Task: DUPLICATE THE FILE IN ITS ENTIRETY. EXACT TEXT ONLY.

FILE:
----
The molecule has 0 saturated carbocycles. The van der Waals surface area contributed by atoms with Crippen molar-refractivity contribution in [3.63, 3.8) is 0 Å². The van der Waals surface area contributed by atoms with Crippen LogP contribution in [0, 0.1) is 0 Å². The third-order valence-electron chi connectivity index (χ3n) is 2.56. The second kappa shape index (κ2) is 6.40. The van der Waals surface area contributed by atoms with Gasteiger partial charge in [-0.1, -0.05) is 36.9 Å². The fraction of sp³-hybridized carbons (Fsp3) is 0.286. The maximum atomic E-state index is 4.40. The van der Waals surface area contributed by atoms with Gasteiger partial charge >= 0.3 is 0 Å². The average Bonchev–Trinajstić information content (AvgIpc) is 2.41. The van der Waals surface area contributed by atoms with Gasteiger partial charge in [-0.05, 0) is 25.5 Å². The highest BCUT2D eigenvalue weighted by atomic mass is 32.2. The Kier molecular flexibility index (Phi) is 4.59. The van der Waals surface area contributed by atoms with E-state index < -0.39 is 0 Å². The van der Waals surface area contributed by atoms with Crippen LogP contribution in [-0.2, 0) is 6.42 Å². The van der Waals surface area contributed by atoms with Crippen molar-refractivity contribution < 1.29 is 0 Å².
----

The molecule has 0 saturated carbocycles. The van der Waals surface area contributed by atoms with Crippen molar-refractivity contribution in [3.63, 3.8) is 0 Å². The van der Waals surface area contributed by atoms with Crippen LogP contribution in [0, 0.1) is 0 Å². The third-order valence-electron chi connectivity index (χ3n) is 2.56. The second kappa shape index (κ2) is 6.40. The van der Waals surface area contributed by atoms with Gasteiger partial charge in [-0.1, -0.05) is 36.9 Å². The fraction of sp³-hybridized carbons (Fsp3) is 0.286. The maximum atomic E-state index is 4.40. The van der Waals surface area contributed by atoms with Gasteiger partial charge >= 0.3 is 0 Å². The average Bonchev–Trinajstić information content (AvgIpc) is 2.41. The van der Waals surface area contributed by atoms with Gasteiger partial charge in [-0.05, 0) is 25.5 Å². The highest BCUT2D eigenvalue weighted by atomic mass is 32.2. The Kier molecular flexibility index (Phi) is 4.59. The van der Waals surface area contributed by atoms with E-state index < -0.39 is 0 Å². The van der Waals surface area contributed by atoms with Crippen LogP contribution in [-0.2, 0) is 6.42 Å². The van der Waals surface area contributed by atoms with Crippen molar-refractivity contribution < 1.29 is 0 Å².